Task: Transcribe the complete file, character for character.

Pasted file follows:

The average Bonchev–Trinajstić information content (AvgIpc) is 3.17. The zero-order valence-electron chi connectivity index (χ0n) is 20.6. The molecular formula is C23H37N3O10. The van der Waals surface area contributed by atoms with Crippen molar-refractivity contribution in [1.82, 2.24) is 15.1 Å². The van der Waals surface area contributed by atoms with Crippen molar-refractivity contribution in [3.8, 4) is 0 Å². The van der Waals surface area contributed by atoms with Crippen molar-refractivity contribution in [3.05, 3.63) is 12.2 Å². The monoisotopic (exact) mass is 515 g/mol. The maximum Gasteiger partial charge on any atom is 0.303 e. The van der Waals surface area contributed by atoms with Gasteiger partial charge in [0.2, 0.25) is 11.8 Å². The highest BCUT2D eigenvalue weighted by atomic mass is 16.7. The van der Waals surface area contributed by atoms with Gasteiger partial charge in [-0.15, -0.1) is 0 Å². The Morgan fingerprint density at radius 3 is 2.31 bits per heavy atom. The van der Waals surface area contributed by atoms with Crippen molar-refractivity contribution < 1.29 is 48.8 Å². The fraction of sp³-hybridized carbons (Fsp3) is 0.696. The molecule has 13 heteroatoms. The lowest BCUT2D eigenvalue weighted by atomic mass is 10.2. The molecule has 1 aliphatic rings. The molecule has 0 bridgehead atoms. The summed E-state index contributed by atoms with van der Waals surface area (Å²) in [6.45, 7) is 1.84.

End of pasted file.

The average Bonchev–Trinajstić information content (AvgIpc) is 3.17. The zero-order valence-electron chi connectivity index (χ0n) is 20.6. The molecular formula is C23H37N3O10. The van der Waals surface area contributed by atoms with Crippen molar-refractivity contribution in [1.82, 2.24) is 15.1 Å². The van der Waals surface area contributed by atoms with Crippen molar-refractivity contribution in [3.8, 4) is 0 Å². The van der Waals surface area contributed by atoms with Crippen molar-refractivity contribution in [3.05, 3.63) is 12.2 Å². The monoisotopic (exact) mass is 515 g/mol. The maximum Gasteiger partial charge on any atom is 0.303 e. The van der Waals surface area contributed by atoms with Gasteiger partial charge in [0.2, 0.25) is 11.8 Å². The highest BCUT2D eigenvalue weighted by atomic mass is 16.7. The van der Waals surface area contributed by atoms with Gasteiger partial charge in [-0.15, -0.1) is 0 Å². The Morgan fingerprint density at radius 3 is 2.31 bits per heavy atom. The van der Waals surface area contributed by atoms with Crippen molar-refractivity contribution < 1.29 is 48.8 Å². The fraction of sp³-hybridized carbons (Fsp3) is 0.696. The molecule has 13 heteroatoms. The lowest BCUT2D eigenvalue weighted by atomic mass is 10.2. The molecule has 1 aliphatic rings. The molecule has 0 bridgehead atoms. The summed E-state index contributed by atoms with van der Waals surface area (Å²) in [6.45, 7) is 1.84.